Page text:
No. 4 Are Women Really the "Fairer" Sex? Corruption and Women in Government
By David Dollar, Raymond Fisman, and Roberta Gatti

Numerous behavioral studies have found women to be more trust-worthy and public-spirited than men.  These results suggest that women should be particularly effective in promoting honest government.  Consistent with this hypothesis, we find that the greater the representation of women in parliament, the lower the level of corruption.  We find this association in a large cross-section of countries; the result is robust to a wide range of specifications.

This paper is part of a series of papers on selected topics commissioned for the forthcoming Policy Research Report on Gender and Development.  The PRR is being carried out by Elizabeth King and Andrew Mason and co-sponsored by the World Bank’s Development Economics Research Group and the Gender and Development Group of the Poverty Reduction and Economic Management Network. Printed copies of this paper are available free from the World Bank, 1818 H Street NW, Washington, DC 20433. Please contact Tai Lui Tan, in room MC3-624A or at Gnetwork@worldbank.org. Comments are welcome and should be sent directly to the author(s) at ddollar@worldbank.org, rf250@columbia.edu  and rgatti@worldbank.org.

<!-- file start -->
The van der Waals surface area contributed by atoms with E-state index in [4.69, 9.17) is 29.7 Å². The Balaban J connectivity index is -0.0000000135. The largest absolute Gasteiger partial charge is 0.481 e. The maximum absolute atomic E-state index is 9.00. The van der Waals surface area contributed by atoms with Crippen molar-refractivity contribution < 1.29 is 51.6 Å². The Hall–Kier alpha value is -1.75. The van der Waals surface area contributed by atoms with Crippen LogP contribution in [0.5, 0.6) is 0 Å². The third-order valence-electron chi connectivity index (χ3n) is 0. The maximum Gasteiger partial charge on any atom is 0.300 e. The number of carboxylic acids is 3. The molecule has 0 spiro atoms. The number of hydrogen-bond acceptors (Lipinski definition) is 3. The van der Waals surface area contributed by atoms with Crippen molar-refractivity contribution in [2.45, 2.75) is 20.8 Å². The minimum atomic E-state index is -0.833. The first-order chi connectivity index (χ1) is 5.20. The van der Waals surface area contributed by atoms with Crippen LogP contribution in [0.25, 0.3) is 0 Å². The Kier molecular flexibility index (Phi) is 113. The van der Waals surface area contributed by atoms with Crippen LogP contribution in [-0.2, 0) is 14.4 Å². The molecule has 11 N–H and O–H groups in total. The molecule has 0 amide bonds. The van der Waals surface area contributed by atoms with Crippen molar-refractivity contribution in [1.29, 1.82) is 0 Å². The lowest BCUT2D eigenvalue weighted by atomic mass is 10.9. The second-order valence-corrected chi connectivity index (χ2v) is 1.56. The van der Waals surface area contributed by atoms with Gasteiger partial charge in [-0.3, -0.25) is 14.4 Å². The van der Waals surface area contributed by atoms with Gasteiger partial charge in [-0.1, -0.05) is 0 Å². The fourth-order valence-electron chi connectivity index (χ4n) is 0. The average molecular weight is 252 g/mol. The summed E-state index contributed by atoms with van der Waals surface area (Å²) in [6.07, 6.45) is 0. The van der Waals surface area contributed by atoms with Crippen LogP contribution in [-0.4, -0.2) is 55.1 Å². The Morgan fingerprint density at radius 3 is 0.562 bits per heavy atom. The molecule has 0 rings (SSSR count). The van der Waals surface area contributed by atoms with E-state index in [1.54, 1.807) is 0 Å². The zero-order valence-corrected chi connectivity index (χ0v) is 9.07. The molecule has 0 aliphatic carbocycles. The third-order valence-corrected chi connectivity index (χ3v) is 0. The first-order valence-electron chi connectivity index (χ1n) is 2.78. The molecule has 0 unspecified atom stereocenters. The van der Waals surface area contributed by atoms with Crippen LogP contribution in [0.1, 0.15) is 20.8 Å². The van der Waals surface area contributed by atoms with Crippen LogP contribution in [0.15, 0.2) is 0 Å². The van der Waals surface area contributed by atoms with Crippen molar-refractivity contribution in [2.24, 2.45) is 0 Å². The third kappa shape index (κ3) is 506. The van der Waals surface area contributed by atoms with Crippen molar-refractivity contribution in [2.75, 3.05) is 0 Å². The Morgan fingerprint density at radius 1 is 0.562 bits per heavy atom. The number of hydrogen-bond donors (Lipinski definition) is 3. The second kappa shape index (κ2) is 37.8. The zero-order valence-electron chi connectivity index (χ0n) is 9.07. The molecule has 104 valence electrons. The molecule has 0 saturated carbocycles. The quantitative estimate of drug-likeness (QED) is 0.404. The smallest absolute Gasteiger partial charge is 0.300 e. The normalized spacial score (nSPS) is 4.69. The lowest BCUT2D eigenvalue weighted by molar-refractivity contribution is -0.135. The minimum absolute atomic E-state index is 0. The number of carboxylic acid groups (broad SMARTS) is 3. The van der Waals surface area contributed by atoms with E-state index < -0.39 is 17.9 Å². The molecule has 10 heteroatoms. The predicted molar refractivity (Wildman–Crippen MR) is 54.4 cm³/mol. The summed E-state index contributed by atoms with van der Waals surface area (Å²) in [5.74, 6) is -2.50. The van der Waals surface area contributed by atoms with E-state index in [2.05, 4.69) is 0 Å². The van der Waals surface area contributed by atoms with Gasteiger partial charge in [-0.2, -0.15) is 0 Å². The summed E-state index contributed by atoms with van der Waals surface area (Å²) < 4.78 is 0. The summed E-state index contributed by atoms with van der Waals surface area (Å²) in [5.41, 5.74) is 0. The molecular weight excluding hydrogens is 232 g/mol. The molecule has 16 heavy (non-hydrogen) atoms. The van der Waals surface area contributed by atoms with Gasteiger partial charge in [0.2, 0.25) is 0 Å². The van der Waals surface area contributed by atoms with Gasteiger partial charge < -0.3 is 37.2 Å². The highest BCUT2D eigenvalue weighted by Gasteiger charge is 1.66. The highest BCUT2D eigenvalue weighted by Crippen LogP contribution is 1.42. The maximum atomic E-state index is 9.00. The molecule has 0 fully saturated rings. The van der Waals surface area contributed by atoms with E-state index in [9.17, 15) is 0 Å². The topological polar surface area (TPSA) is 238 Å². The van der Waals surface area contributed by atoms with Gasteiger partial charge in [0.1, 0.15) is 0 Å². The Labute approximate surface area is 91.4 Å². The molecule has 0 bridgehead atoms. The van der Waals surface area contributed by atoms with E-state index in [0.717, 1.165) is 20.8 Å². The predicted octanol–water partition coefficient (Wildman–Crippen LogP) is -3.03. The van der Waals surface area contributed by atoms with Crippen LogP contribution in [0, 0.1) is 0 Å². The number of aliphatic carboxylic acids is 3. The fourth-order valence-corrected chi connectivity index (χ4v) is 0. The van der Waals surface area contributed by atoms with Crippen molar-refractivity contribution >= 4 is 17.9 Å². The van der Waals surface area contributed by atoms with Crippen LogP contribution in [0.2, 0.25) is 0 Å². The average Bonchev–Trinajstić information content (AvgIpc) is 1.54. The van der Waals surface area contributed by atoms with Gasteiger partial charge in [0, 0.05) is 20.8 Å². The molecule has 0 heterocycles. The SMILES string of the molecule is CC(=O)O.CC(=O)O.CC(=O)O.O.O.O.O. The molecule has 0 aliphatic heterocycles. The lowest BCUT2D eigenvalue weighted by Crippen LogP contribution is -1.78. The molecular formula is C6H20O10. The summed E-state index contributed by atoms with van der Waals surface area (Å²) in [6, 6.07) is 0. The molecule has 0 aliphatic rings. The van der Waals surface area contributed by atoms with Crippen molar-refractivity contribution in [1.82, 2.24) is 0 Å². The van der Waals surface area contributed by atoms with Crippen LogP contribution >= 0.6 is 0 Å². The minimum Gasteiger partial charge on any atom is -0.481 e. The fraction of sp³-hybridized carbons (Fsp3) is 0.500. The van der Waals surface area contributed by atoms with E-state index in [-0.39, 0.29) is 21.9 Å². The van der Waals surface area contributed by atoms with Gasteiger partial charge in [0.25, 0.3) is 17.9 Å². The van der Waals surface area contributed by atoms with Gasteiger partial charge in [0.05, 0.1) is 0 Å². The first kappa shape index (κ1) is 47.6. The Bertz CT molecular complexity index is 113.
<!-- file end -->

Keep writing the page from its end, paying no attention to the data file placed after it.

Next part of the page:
The full-length paper is available in PDF format.